“We are thinking of bringing certain amendments to the arbitration act as early as possible, most likely by next session, we will be bringing amendments to the Arbitration Act.
“The benefit of becoming international hub for arbitration is that it can bring several opportunities to lawyers of the country either by becoming the panel lawyers or by becoming part of arbitration process and the potential financial benefits are much higher than in domestic cases,” he said.
The Law Minister said government was making “concentrated efforts” to increase numbers of courts and bringing amendments to various Acts to reduce the time consumed in deciding petty cases by the judiciary.
Attorney General Mukul Rohatagi asked the Bar Council of India office bearers to start an initiative called Lawyers Collective Fund from metropolitan cities where advocates could voluntarily contribute and fund could be utilised for the welfare of young lawyers.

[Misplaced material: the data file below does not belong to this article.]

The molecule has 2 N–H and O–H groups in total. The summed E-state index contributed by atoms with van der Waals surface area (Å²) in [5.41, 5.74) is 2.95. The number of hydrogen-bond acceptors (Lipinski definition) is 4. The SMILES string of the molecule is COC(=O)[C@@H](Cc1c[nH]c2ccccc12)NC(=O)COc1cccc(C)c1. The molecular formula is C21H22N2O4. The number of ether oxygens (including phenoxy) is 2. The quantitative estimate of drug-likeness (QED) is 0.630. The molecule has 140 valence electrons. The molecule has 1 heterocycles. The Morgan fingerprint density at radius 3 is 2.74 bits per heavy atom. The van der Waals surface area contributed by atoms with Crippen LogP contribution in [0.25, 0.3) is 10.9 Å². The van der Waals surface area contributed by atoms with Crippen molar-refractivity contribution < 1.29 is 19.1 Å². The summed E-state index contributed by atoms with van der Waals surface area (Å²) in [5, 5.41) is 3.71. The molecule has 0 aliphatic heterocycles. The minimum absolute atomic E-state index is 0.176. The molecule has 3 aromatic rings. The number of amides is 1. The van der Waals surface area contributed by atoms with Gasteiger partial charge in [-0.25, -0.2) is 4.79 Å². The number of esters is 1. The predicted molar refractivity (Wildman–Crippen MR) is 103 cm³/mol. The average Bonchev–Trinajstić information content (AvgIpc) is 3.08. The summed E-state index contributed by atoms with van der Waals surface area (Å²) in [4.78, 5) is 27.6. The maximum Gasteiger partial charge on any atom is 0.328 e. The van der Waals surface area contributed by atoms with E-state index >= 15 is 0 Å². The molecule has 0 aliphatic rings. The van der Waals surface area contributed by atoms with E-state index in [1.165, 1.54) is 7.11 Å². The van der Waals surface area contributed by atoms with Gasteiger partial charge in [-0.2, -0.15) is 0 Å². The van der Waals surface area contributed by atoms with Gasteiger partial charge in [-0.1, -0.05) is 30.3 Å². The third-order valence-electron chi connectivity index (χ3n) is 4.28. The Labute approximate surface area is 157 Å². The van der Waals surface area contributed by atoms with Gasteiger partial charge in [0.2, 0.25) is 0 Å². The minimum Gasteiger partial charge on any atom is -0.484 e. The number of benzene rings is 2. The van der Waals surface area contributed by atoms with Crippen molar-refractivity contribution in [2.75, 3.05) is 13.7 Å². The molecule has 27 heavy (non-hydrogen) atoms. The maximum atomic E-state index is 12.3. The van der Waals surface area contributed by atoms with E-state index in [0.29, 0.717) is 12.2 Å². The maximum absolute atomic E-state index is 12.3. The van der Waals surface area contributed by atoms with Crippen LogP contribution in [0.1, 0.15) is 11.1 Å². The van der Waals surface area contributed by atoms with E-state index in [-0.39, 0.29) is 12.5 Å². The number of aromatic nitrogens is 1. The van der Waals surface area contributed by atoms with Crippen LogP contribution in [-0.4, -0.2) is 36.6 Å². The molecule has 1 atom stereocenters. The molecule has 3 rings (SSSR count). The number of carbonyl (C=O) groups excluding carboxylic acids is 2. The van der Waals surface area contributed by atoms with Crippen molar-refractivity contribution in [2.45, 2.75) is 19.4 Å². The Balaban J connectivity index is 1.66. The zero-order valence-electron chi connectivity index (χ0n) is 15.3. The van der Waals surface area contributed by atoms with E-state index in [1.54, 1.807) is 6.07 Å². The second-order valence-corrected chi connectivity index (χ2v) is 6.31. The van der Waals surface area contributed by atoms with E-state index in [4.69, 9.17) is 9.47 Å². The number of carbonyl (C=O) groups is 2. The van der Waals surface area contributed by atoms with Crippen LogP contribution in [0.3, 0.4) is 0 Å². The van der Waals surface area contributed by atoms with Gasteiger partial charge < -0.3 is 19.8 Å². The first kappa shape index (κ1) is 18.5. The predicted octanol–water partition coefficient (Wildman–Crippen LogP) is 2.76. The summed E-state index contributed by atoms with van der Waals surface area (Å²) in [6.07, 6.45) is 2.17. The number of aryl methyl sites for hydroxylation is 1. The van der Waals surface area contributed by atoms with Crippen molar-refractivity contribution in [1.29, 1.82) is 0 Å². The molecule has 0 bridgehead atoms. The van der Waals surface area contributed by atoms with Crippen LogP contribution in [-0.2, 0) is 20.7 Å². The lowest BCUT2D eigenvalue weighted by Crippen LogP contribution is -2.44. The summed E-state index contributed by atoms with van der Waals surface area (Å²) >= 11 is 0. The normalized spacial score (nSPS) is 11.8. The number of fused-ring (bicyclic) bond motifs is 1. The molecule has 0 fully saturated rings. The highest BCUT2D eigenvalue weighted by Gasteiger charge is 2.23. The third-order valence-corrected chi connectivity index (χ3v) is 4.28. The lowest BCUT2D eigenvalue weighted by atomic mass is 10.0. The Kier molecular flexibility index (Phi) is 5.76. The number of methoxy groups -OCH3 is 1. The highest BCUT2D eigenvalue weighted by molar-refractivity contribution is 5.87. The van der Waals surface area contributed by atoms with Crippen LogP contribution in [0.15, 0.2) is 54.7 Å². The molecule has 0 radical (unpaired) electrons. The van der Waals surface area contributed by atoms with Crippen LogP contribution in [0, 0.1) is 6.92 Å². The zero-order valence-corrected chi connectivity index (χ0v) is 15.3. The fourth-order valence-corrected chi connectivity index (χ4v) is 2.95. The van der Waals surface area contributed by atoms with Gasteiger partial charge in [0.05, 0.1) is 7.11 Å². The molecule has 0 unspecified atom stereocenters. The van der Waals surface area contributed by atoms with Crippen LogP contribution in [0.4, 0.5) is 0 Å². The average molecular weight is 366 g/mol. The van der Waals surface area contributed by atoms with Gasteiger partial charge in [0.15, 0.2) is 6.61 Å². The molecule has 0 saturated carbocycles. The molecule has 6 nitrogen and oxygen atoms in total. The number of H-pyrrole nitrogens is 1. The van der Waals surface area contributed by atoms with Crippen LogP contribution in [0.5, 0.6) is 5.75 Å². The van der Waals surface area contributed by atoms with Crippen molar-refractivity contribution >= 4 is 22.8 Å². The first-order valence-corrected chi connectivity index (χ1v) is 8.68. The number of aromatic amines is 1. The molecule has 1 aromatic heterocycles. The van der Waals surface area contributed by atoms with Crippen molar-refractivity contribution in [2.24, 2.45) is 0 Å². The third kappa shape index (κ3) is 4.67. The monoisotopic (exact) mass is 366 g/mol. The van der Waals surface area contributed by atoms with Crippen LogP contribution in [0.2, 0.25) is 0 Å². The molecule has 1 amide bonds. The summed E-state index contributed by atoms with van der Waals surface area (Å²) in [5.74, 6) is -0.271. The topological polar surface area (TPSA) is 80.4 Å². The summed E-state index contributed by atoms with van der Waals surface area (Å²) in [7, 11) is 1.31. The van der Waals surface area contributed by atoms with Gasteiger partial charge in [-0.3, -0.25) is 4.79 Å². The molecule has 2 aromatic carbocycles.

“Like lawyers fund which was started by union minister Arun Jaitley during his tenure as law minister for the welfare of lawyers, this ‘Lawyers Collective’ fund should be started from metropolitan cities and then to tier-II cities with reduced voluntary contribution,” he said.
Solicitor General Ranjit Kumar who was also present on the occasion also supported the initiative and suggested group insurance scheme for the lawyers should also be started by the council.
A Supreme Court-appointed high-powered committee has recommended that names and pictures of political parties and their office bearers like presidents be not mentioned in government advertisements. Holding that there had been “misuse and abuse” of public money on such advertisements, the three-member committee headed by eminent academician Professor N R Madhava Menon has framed guidelines to regulate expenditure and contents of such advertisements paid out of tax payers’ money.
The report, submitted to the apex court, has emphasised that only pictures and names of the President, the Prime Minister, Governor and Chief Ministers be published to “keep politics away from such ads”. Sources said the Committee has also endorsed the suggestions of the Election Commission that there must be “severe” restrictions on such advertisements six months prior to elections. It recommended that a deadline should be fixed for prohibiting their publication and the poll panel should be authorised for the purpose.